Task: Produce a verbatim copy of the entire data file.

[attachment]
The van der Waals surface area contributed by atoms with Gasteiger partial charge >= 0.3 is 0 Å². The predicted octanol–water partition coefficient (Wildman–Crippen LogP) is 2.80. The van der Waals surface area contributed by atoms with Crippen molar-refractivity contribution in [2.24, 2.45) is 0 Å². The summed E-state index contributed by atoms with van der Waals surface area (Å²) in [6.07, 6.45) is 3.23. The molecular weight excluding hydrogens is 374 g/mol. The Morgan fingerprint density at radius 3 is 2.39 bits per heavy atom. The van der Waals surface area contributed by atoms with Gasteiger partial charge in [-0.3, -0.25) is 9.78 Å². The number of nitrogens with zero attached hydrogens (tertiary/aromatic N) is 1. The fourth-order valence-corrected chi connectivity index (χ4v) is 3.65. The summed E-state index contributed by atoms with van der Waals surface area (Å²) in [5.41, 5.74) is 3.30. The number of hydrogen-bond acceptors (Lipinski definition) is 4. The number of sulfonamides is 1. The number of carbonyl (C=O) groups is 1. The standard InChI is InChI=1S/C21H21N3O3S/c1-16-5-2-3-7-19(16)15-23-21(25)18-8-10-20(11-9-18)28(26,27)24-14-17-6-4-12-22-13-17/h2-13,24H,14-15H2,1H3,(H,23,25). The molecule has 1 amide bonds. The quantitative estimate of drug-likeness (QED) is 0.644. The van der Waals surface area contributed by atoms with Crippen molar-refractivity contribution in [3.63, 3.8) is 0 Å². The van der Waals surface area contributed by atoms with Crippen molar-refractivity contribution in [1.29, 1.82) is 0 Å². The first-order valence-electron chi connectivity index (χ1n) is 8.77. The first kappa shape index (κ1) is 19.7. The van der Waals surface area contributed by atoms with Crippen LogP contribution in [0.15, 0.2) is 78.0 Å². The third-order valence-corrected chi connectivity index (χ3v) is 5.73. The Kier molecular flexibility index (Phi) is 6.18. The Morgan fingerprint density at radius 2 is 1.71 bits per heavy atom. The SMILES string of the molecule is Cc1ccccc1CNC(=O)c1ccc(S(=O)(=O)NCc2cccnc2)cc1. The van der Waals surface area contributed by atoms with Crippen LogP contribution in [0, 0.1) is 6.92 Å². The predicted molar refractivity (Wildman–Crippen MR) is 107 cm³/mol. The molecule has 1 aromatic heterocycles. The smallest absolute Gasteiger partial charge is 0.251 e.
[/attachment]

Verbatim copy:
The van der Waals surface area contributed by atoms with Gasteiger partial charge >= 0.3 is 0 Å². The predicted octanol–water partition coefficient (Wildman–Crippen LogP) is 2.80. The van der Waals surface area contributed by atoms with Crippen molar-refractivity contribution in [2.24, 2.45) is 0 Å². The summed E-state index contributed by atoms with van der Waals surface area (Å²) in [6.07, 6.45) is 3.23. The molecular weight excluding hydrogens is 374 g/mol. The Morgan fingerprint density at radius 3 is 2.39 bits per heavy atom. The van der Waals surface area contributed by atoms with Gasteiger partial charge in [-0.3, -0.25) is 9.78 Å². The number of nitrogens with zero attached hydrogens (tertiary/aromatic N) is 1. The fourth-order valence-corrected chi connectivity index (χ4v) is 3.65. The summed E-state index contributed by atoms with van der Waals surface area (Å²) in [5.41, 5.74) is 3.30. The number of hydrogen-bond acceptors (Lipinski definition) is 4. The number of sulfonamides is 1. The number of carbonyl (C=O) groups is 1. The standard InChI is InChI=1S/C21H21N3O3S/c1-16-5-2-3-7-19(16)15-23-21(25)18-8-10-20(11-9-18)28(26,27)24-14-17-6-4-12-22-13-17/h2-13,24H,14-15H2,1H3,(H,23,25). The molecule has 1 amide bonds. The quantitative estimate of drug-likeness (QED) is 0.644. The van der Waals surface area contributed by atoms with Crippen molar-refractivity contribution in [3.63, 3.8) is 0 Å². The van der Waals surface area contributed by atoms with Crippen molar-refractivity contribution in [1.29, 1.82) is 0 Å². The first-order valence-electron chi connectivity index (χ1n) is 8.77. The first kappa shape index (κ1) is 19.7. The van der Waals surface area contributed by atoms with Crippen LogP contribution in [0.15, 0.2) is 78.0 Å². The third-order valence-corrected chi connectivity index (χ3v) is 5.73. The Kier molecular flexibility index (Phi) is 6.18. The Morgan fingerprint density at radius 2 is 1.71 bits per heavy atom. The SMILES string of the molecule is Cc1ccccc1CNC(=O)c1ccc(S(=O)(=O)NCc2cccnc2)cc1. The van der Waals surface area contributed by atoms with Crippen LogP contribution in [0, 0.1) is 6.92 Å². The predicted molar refractivity (Wildman–Crippen MR) is 107 cm³/mol. The molecule has 1 aromatic heterocycles. The smallest absolute Gasteiger partial charge is 0.251 e.